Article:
Tuesday, May 29, 2012

Asiatic lions, floating cities, starving dolphins and an award for me

It's the Tuesday after Memorial Day which means it's more like Monday for most people which means it's time for my weekly Monday morning compendium of the prior week's articles. Except it's actually been two weeks since my last post so this is a double dose of articles.

Why two weeks? Well, last week was an amazing change of pace as I trekked out to Cape Cod, where the International Foundation for Animal Welfare honored me as one of this year's recipients of its Animal Action Awards for my work writing about endangered species, wildlife trafficking, climate change and related topics.

It was a great thrill to meet the folks from IFAW and the other honorees. I'm proud of the writing I do and I am glad it is making a difference. Thanks, IFAW. This award means a lot to me.

Okay, on to the articles from the last two weeks. Sticking with the endangered species theme, here are the last several Extinction Countdown articles for Scientific American:

Photo (c) Kishore Kotecha. Used with permission.
The Last 400 Asiatic Lions Need More Room to Grow–but Where Will They Go?

China Feeds Extra Fish to Finless Porpoises to Save Them from Starvation

California Condor Populations Hit Important Milestone, but Still Face Threats

Sanctuaries Established to Help Save Spectacular Kashmiri Goat

On a different note, here's my latest feature for IEEE's The Institute:

Online Magazine to Spark Engineering Interest in Teens

And finally, here's a big batch of environmentally-themed articles for Mother Nature Network:

Airlines see profits in shipping animals

Battle of the climate-change billboards rages on

PayPal co-founder funds floating city for entrepreneurs

Maine man to be buried in coffin made from the tree he protected for 52 years

Want the freshest fruit? New sensor improves upon the human nose

Scientists generate electricity from viruses

That's it for this time around. I already have several articles pending publication this week and next. Stay tuned for the latest updates!

Monday, May 14, 2012

Gorillas, Innovation, Aviation and Some Icky Stuff

Monday comes along but once a week, but I seem to have new articles appear just about every day. This week was particularly satisfying, as two long-gestating features appeared and my other articles did extremely well.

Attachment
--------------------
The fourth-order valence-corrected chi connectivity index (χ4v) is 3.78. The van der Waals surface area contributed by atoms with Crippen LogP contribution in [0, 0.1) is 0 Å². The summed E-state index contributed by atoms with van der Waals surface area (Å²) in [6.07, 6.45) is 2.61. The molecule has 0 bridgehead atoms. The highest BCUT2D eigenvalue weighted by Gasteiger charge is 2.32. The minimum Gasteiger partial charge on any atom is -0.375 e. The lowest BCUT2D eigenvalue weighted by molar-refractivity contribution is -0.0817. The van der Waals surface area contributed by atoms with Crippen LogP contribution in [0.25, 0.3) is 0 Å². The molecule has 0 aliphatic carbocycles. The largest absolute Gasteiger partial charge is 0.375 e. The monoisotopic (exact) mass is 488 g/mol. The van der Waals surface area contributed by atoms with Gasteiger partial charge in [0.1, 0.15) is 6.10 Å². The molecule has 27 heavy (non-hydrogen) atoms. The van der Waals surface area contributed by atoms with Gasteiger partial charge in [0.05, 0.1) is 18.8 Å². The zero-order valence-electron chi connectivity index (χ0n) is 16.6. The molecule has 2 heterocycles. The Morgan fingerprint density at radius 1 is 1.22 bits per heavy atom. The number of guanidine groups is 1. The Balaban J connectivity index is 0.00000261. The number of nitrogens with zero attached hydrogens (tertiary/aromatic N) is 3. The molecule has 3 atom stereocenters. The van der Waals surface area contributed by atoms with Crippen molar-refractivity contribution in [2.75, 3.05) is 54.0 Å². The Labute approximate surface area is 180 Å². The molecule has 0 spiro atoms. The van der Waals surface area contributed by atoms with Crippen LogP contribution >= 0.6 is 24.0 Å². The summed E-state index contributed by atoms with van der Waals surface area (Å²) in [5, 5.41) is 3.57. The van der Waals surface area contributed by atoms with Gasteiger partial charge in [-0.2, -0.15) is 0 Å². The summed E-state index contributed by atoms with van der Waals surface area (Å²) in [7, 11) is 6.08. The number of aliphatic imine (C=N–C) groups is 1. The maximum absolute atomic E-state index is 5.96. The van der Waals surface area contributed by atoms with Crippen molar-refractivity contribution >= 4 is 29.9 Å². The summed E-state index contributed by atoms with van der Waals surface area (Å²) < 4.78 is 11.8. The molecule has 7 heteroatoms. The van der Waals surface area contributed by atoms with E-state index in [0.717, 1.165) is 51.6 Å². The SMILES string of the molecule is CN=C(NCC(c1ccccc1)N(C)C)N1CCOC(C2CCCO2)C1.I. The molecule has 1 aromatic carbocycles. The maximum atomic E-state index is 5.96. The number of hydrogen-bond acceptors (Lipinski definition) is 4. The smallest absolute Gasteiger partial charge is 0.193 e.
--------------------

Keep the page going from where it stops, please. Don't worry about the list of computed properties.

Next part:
Let's start with this week's two Extinction Countdown articles for Scientific American:

Photo courtesy Wildlife Conservation Society
Amazing Video: First Camera Trap Footage of Critically Endangered Cross River Gorillas [This was my most popular Extinction Countdown article in the last year!]

New Polar Bear Counting Method Creates Confusion [Boy did this one get the climate skeptics in a huff.]

Next up, my latest feature for Today's Engineer:

Career Focus: Aerospace Engineering Careers Still Flying High 

And here's another new feature, for IEEE's The Institute:

Get Creative with Free E-book on Innovation

And let's finish the week with this batch of articles for Mother Nature Network -- two of which you'd better not read while eating:

Necrotizing fasciitis claims woman's leg after zip line accident

Houston doctors live-tweet patient's brain surgery

Rio de Janeiro beautifying famous beach by removing billboards 

It'll probably be two weeks before my next list, for reasons I can't disclose quite yet, but make sure to follow me over on Twitter for the latest links as they happen!

Monday, May 7, 2012

Rhino sex, horse racing, volunteering and climate change

Okay, so the more controversial or sensational the topic you write about, the more readers you attract. Got it.

Guess which one of this week's Extinction Countdown articles for Scientific American got about six times the normal number of readers:

The Most Eagerly Awaited Rhino Porn of All Time [Yup, it was this one.]

New Conservation Plan Will Protect Endangered Zebra Species

Meanwhile, this feature for Mother Nature Network was the most-read story on their site for a few days, during which time it generated a pretty good number of comments. It probably didn't hurt that CNN linked to this story from their home page:

Horse racing: An industry in crisis

Meanwhile, these other stories for MNN were fun to research and write:

Where do urban chickens go to retire? Portland

IKEA introduces disposable cardboard camera

Wind turbines contribute to global warming? Media outlets say they do

Oh, and an earlier MNN story was reprinted by the Huffington Post last week.

Finally this week, my latest feature for LION magazine appears in their May 2012 issue. I can't link directly to the article, but you can flip through the whole thing online here. My story --First Responders Since 1951 -- appears on page 38.

This week should see two new features, if not three, and a whole bunch more of the usual environmental reporting. Stay tuned for updates!